Table 2
Table 2 Neuropsychometric testing results and score interpretations
Full table

Discussion

In humans, bvFTD is predominated by perseverative behavioural abnormalities, with hyperphagia a highly specific symptom (1,10). The initially insidious decline in memory with preservation of executive function observed here was atypical for a case of bvFTD; the aberrant social function and personality change observed later on were much more emblematic of the diagnosis (10). A multidisciplinary approach utilizing a range of specialties and investigations was pivotal in obtaining the most probable diagnosis here, aided by an international diagnostic criteria; definitive diagnosis would only be achieved through post mortem histopathology or demonstration of a pathological genetic mutation (9). There is currently no standard approved pharmacological treatment for FTD. Previous pilots were suggestive of symptomatic benefit with acetylcholinesterase inhibitors as seen in AD, but two randomised control trials failed to show efficacy (11,12), a result observationally reinforced by this case.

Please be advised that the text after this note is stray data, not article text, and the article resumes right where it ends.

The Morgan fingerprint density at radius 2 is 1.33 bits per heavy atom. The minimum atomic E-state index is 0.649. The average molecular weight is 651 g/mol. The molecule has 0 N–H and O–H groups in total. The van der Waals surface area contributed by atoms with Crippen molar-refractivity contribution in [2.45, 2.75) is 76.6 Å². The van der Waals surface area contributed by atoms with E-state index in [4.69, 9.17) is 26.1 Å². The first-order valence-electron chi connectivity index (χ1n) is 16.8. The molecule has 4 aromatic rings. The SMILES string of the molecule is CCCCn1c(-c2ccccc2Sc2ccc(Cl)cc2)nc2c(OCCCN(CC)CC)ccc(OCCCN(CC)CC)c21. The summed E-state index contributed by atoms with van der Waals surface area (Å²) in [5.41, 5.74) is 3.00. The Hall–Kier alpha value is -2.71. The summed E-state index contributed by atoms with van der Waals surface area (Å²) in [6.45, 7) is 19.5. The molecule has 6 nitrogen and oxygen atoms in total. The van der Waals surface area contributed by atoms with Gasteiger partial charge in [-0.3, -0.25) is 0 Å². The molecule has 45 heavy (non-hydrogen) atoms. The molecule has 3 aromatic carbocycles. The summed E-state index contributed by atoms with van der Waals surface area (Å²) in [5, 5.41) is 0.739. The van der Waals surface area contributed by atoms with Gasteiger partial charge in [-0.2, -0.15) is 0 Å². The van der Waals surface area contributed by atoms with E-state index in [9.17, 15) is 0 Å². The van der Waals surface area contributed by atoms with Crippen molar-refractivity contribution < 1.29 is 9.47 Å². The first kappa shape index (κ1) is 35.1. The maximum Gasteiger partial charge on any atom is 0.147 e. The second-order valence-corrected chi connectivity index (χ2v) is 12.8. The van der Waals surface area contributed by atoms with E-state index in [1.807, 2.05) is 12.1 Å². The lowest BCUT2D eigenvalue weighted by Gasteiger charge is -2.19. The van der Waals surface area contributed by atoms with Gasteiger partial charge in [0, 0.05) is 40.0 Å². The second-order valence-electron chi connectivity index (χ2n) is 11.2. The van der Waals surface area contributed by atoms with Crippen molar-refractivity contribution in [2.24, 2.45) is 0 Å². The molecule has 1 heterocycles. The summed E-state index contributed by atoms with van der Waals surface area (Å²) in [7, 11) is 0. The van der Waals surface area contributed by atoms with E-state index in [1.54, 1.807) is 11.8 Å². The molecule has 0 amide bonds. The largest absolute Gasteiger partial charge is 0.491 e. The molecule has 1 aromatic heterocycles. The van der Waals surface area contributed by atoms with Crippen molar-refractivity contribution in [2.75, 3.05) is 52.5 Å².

The authors are only aware of one other published case of PP in an FTD patient (13); its aetiology remains poorly understood and potentially under diagnosed among chronic psychiatric patients (14). PP is life threatening; failure of the kidneys to excrete excess fluid results in hyponatraemia, which can lead to significant cerebral or visceral oedema and associated somatic or psychiatric symptoms termed ‘water intoxication’ (15). It is especially arduous and resource intensive to manage behaviourally and pharmacological strategies frequently used to manage frontal lobe symptoms such as selective serotonin reuptake inhibitors (SSRI) may exacerbate the ensuing hyponatraemia (13).